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Can a staycation satisfy a world traveler's itch to wander?

Kayakers in San Diego. Situated along Mission Bay, the Catamaran resort offers an ideal locale for water sports.

Scrolling through photos was the last straw. A fairy-tale castle; a fado (folk song)  performance; an antique streetcar navigating an undulating track. Revisiting a February trip to Portugal made my heart ache.

For a travel writer who thrives on destinations as far-flung as Greenland and Namibia, 2020 has been wearying. I haven’t missed the busy pace of my work-travel life, but I have missed the change of scenery I’ve been privileged to enjoy. By the end of summer, my husband, Chris, and I were tired of the four walls of our San Diego home. We were desperate for a breakout.

We decided to try a staycation, something I’d never thought to do previously but that seemed a logical pandemic option. I’m not talking about pretending our home is a resort. Nor was I going to pop a tent in the backyard. Puh-leez—I’m too old to rough it.

I had recently wrapped up the latest edition of my book 100 Things to Do in San Diego Before You Die. In researching it, I thought I had experienced pretty much everything my hometown offered. Would a staycation be able to satisfy our travel craving?

The Catamaran Resort features lush tropical gardens with a Polynesian theme.

The Catamaran's lush, Polynesian-themed gardens invite wandering.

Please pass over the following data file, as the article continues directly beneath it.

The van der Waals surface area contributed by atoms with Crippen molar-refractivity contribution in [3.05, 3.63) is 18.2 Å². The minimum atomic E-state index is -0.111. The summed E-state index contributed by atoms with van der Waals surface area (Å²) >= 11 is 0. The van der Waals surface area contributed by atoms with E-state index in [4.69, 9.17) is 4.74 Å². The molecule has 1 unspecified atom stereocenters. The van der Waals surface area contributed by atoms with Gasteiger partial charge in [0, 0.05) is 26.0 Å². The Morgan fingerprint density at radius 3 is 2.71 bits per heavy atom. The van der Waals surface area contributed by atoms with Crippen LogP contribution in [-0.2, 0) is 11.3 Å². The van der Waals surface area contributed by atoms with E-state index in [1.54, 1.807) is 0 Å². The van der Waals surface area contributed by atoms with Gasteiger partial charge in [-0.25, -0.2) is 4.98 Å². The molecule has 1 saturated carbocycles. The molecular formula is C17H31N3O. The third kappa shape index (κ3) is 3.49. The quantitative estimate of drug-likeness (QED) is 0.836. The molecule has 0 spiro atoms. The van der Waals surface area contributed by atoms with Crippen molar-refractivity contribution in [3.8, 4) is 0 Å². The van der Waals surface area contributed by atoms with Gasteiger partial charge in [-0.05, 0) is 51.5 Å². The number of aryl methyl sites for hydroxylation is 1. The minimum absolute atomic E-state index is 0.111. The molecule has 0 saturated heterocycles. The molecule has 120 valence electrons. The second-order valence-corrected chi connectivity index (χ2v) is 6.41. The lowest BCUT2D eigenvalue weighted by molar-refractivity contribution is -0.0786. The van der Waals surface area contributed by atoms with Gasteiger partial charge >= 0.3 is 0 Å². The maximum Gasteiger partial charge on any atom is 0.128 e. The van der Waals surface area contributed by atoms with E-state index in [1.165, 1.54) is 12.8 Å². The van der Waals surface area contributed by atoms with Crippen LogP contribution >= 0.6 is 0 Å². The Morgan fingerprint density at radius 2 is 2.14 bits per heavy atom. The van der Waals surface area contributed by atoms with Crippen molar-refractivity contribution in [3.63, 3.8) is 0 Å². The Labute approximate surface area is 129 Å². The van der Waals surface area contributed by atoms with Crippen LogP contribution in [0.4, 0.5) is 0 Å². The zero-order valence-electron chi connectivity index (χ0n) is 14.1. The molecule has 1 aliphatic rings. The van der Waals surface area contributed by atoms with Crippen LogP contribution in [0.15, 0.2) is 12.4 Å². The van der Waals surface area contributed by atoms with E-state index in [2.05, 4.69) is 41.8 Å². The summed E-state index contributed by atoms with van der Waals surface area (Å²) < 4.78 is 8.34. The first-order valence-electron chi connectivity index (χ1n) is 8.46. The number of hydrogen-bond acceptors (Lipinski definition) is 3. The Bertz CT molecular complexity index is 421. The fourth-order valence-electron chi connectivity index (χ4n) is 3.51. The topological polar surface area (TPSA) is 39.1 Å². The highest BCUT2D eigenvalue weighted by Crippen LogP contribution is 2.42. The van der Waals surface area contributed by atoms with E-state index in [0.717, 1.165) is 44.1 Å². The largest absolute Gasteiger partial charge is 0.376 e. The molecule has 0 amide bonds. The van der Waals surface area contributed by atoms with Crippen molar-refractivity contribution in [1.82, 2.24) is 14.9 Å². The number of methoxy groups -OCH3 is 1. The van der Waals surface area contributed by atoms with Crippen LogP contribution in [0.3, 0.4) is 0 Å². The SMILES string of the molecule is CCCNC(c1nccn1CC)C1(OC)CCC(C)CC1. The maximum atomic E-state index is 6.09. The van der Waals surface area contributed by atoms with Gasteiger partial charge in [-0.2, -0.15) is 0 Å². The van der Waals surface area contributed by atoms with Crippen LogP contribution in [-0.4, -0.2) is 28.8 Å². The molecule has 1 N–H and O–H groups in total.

Without a doubt, Californians are lucky to have enviable vacation options close by. That’s what led Chris and me to sign up for a three-night swoon at a beach resort, the Catamaran, a venerable, Polynesian-themed hotel along Mission Bay, San Diego’s water sports playground. We counted on the resort, built and still owned by the local Evans family, to provide safe harbor for bonding and escape.

With visions of palm trees swaying in the breeze, it wasn’t hard to view what we were doing in an almost altruistic fashion. Sure, in 20 minutes we can day-trip from our house to a beach. But our hearts go out to the local shops and restaurants that have lost business or even shuttered, and for families who have lost jobs.

Overnighting close to home meant supporting our community that much more. Another unplanned benefit of a local stay: The 13-mile drive to the resort might be the closest to a carbon-neutral vacation that we’d ever experienced.

Part of the Catamaran resort surrounds the pool.

Guests relax at the pool, which is surrounded by two-story bungalows.

The Catamaran sits between Pacific Beach and Mission Beach. The resort faces the calm Mission Bay, but the oceanfront is just a block away. The property has grown to 310 rooms and is dominated by a 14-story tower.

About half of the rooms occupy two-story wings that wrap the pool area or sit bayfront. Accessed by exterior doors, these rooms are my pandemic pick because they avoid the tower’s enclosed corridors and elevators where physical distancing and mask rules might not be well respected.

Ducks waddle about the resort's gardens.

The resort's koi ponds attract waterfowl.